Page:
Former Malaysian PM Najib Razak to learn fate in 1MDB trial next month

Above, former Malaysian Prime Minister Najib Razak the Kuala Lumpur High Court in Kuala Lumpur on June 1, 2020. Najib faces a verdict on July 28 over the multi-billion-dollar 1MDB scandal. (Reuters)
Short Url
Updated 05 June 2020

Former Malaysian PM Najib Razak to learn fate in 1MDB trial next month

  • Najib Razak lost power in 2018 elections, in large part due to accusations of his involvement in the 1MDB scandal

KUALA LUMPUR: Malaysia’s ex-leader Najib Razak will learn his fate over allegations he plundered state coffers next month when a verdict is delivered in his first trial over the multi-billion-dollar 1MDB scandal.
Huge sums were looted from the country’s sovereign wealth fund and spent on items ranging from high-end real estate to artwork, in a globe-spanning fraud allegedly involving Najib and his inner circle.
The former prime minister lost power in 2018 elections, in large part due to accusations of his involvement, and he is fronting several trials over the controversy. He denies all wrongdoing.
The Kuala Lumpur High Court this week heard closing arguments in the first trial, which began 14 months ago and centers on the transfer of 42 million ringgit ($9.8 million) to Najib’s bank accounts.
The presiding judge said Friday he would hand down a verdict on July 28.
Najib will face a lengthy jail term and will likely be sentenced on the same day if found guilty.
His lawyers argue the 66-year-old was ignorant of the transactions into his accounts from SRC International, a former unit of 1MDB.
They have pointed the finger at Low Taek Jho, a jet-setting Malaysian financier known as “Jho Low,” as the true mastermind behind the fraud, saying he tricked the former premier.
Lawyer Muhammad Shafee Adbullah urged the judge to clear Najib of the seven charges of corruption and money-laundering he is facing, saying the bank transfers were “illegal.”
“The transactions were never authorized” by Najib, he said, adding that “rogue bankers” were also involved in the fraud.
Low, who held no official positions at 1MDB but was believed to wield huge influence over the investment vehicle, has been charged in Malaysia and the US over the scandal.
The financier, whose current whereabouts are unknown, maintains his innocence.
Prosecutors claim that Najib had full control over SRC International and took major decisions related to it.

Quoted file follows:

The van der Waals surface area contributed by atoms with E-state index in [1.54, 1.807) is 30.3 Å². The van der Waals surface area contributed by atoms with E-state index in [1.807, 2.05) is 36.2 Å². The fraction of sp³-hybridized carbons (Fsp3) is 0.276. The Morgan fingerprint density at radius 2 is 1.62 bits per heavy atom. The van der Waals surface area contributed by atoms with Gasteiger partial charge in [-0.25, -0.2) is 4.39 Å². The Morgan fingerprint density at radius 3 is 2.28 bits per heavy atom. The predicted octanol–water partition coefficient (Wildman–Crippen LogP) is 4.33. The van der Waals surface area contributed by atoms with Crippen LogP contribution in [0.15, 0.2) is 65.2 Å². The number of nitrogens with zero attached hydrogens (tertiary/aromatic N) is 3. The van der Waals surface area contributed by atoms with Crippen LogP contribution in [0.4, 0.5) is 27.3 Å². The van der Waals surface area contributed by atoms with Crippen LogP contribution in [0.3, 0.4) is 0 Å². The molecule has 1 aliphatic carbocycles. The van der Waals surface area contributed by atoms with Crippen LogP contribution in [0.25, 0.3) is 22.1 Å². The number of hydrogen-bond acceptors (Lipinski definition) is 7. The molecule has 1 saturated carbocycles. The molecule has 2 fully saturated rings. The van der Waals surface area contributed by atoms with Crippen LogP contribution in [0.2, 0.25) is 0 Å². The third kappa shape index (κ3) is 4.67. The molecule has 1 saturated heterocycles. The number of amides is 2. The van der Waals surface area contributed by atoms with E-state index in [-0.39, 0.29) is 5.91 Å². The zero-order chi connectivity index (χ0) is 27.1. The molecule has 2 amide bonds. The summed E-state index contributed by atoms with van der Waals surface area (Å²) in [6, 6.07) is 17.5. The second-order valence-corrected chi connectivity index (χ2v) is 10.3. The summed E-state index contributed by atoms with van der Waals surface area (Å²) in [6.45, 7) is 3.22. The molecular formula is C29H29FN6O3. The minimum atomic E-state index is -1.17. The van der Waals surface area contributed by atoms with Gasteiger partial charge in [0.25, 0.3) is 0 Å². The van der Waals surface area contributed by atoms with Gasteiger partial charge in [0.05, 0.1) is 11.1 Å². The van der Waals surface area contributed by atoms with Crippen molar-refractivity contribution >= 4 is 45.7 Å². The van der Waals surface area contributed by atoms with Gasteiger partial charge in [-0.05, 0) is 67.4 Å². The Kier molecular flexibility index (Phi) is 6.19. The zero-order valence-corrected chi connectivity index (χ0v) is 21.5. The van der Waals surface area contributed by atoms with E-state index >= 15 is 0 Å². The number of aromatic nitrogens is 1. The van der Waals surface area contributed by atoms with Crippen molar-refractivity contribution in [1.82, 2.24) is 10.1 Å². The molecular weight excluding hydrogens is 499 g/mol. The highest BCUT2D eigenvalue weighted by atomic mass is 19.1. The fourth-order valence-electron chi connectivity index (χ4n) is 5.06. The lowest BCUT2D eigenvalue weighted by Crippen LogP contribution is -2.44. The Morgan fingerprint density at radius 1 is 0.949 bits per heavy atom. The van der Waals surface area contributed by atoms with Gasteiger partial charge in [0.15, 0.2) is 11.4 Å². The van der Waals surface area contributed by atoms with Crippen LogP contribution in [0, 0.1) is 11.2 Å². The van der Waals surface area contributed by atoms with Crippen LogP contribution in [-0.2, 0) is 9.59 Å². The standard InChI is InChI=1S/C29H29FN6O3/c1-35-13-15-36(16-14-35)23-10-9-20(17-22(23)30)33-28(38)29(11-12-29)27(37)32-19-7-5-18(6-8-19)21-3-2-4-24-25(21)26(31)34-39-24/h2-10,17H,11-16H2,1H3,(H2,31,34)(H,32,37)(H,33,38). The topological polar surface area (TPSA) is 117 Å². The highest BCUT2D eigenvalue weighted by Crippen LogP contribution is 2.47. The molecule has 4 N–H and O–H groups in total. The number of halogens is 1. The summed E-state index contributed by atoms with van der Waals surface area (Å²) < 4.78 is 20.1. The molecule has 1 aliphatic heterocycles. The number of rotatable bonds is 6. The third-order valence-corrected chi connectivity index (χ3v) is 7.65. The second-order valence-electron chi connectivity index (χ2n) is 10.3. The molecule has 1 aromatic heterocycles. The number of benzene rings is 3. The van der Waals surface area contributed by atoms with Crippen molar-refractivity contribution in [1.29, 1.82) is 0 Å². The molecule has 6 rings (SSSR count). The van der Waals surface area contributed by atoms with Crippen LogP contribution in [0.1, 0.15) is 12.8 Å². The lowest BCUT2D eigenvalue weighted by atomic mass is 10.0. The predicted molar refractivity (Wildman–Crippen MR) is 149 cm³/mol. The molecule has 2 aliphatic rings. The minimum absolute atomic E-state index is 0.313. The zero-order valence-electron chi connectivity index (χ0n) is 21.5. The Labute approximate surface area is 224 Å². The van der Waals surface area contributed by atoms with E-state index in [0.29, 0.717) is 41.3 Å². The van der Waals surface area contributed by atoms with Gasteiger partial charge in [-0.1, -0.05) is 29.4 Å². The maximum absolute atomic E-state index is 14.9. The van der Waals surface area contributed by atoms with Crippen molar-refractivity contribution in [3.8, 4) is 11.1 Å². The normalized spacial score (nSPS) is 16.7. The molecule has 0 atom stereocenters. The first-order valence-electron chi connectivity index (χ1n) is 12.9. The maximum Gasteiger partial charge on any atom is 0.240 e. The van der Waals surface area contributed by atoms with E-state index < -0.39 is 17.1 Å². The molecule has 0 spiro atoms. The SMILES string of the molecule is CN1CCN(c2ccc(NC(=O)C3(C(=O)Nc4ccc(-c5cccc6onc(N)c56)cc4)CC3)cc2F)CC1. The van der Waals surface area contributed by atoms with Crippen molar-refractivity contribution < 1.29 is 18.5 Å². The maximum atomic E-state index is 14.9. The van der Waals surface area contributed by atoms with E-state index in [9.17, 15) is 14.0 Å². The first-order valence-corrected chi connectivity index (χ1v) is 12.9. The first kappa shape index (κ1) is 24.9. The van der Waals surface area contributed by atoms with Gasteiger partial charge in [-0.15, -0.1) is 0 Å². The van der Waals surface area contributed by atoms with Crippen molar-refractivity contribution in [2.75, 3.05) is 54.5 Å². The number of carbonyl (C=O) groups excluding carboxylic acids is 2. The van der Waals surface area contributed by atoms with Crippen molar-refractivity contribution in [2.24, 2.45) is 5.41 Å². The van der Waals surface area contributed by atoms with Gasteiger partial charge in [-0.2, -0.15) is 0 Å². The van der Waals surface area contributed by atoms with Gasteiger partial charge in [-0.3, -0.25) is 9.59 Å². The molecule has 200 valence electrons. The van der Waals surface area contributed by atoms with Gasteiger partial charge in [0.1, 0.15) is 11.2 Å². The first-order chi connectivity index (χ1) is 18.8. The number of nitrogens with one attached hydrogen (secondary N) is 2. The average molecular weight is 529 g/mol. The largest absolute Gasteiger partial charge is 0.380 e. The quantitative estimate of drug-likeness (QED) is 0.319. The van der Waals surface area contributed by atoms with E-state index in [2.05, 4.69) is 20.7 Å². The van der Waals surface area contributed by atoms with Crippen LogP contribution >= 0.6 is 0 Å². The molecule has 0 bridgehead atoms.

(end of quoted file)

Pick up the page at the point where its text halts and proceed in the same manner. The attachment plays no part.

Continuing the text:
The case is one of three 1MDB-linked trials so far underway involving the former premier.


Troops from Niger and France hunt for killers of aid workers in Niger nature reserve

The wreckage of the car where six French aid workers, their local guide and the driver were killed by unidentified gunmen riding motorcycles in an area of southwestern Niger. (AFP)
Updated 10 August 2020

Troops from Niger and France hunt for killers of aid workers in Niger nature reserve

  • Attackers on motorbikes ambushed the group of aid workers as they drove through the giraffe reserve
  • France has 5,100 troops deployed in the arid region south of the Sahara desert

NIAMEY: French and Nigerien soldiers searched through a giraffe reserve and the surrounding area in Niger on Monday for traces of the gunmen who killed six French aid workers, a French military source said.
France’s anti-terrorism prosecutor also opened an investigation into the incident, in which attackers on motorbikes ambushed the group as it drove through the reserve located 65 km (40 miles) from the capital Niamey — an area considered safe by the Niger government.
The French aid workers were employed by the charity ACTED. A local driver working for the relief group and a guide were also killed. ACTED called the murders “senseless and cowardly.”
“This heinous crime must not go unpunished, nor will it distract us from our commitment to support the people of Niger,” said ACTED, which has worked to help vulnerable populations in the country since 2010.
No one has claimed responsibility for the assault. But France and other countries have warned people against traveling to parts of Niger where militants including Boko Haram and an affiliate of Daesh operate.
“Military operations are ongoing today,” the military source said.
In the clearest sign yet that France believes a militant group was behind the attack, the office of France’s anti-terrorism prosecutor said it was launching an investigation on suspicion of the involvement of a terrorist group.
French President Emmanuel Macron said he shared their families’ grief. “Our determination to combat armed terrorist groups is resolute. The fight continues,” Macron tweeted.
The reserve southeast of Niamey is home to West Africa’s last sizeable population of giraffe in the wild. In the wet season, thick green acacia bushes dot the flat, sandy plains.
It is a popular attraction in Niger, a vast country that borders seven states in an unstable region including Libya, Mali, Chad, Algeria and Nigeria.
France, a former colonial power in the region, has 5,100 troops deployed in the arid region south of the Sahara desert since 2013. The United States also has soldiers based in Niger.
Nonetheless, militant violence has been on the rise.